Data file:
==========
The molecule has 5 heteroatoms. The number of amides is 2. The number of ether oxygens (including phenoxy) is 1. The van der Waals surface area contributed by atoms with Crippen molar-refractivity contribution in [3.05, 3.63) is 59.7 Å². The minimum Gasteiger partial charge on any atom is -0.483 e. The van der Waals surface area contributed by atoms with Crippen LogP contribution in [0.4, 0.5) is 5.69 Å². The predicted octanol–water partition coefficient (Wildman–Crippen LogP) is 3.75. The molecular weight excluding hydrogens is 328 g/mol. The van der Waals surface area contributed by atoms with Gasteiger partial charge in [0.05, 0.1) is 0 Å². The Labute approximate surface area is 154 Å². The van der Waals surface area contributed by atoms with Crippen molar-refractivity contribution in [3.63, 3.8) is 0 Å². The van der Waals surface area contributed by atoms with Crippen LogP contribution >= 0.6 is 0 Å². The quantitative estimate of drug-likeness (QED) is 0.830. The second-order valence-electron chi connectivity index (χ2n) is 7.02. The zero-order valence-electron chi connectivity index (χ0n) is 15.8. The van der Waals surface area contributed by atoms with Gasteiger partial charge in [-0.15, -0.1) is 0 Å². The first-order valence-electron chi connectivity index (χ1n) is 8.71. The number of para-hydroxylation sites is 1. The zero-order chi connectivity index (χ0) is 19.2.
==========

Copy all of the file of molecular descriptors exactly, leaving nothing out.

The molecule has 5 heteroatoms. The number of amides is 2. The number of ether oxygens (including phenoxy) is 1. The van der Waals surface area contributed by atoms with Crippen molar-refractivity contribution in [3.05, 3.63) is 59.7 Å². The minimum Gasteiger partial charge on any atom is -0.483 e. The van der Waals surface area contributed by atoms with Crippen LogP contribution in [0.4, 0.5) is 5.69 Å². The predicted octanol–water partition coefficient (Wildman–Crippen LogP) is 3.75. The molecular weight excluding hydrogens is 328 g/mol. The van der Waals surface area contributed by atoms with Gasteiger partial charge in [0.05, 0.1) is 0 Å². The Labute approximate surface area is 154 Å². The van der Waals surface area contributed by atoms with Crippen molar-refractivity contribution in [3.63, 3.8) is 0 Å². The van der Waals surface area contributed by atoms with Crippen LogP contribution >= 0.6 is 0 Å². The quantitative estimate of drug-likeness (QED) is 0.830. The second-order valence-electron chi connectivity index (χ2n) is 7.02. The zero-order valence-electron chi connectivity index (χ0n) is 15.8. The van der Waals surface area contributed by atoms with Gasteiger partial charge in [-0.15, -0.1) is 0 Å². The first-order valence-electron chi connectivity index (χ1n) is 8.71. The number of para-hydroxylation sites is 1. The zero-order chi connectivity index (χ0) is 19.2.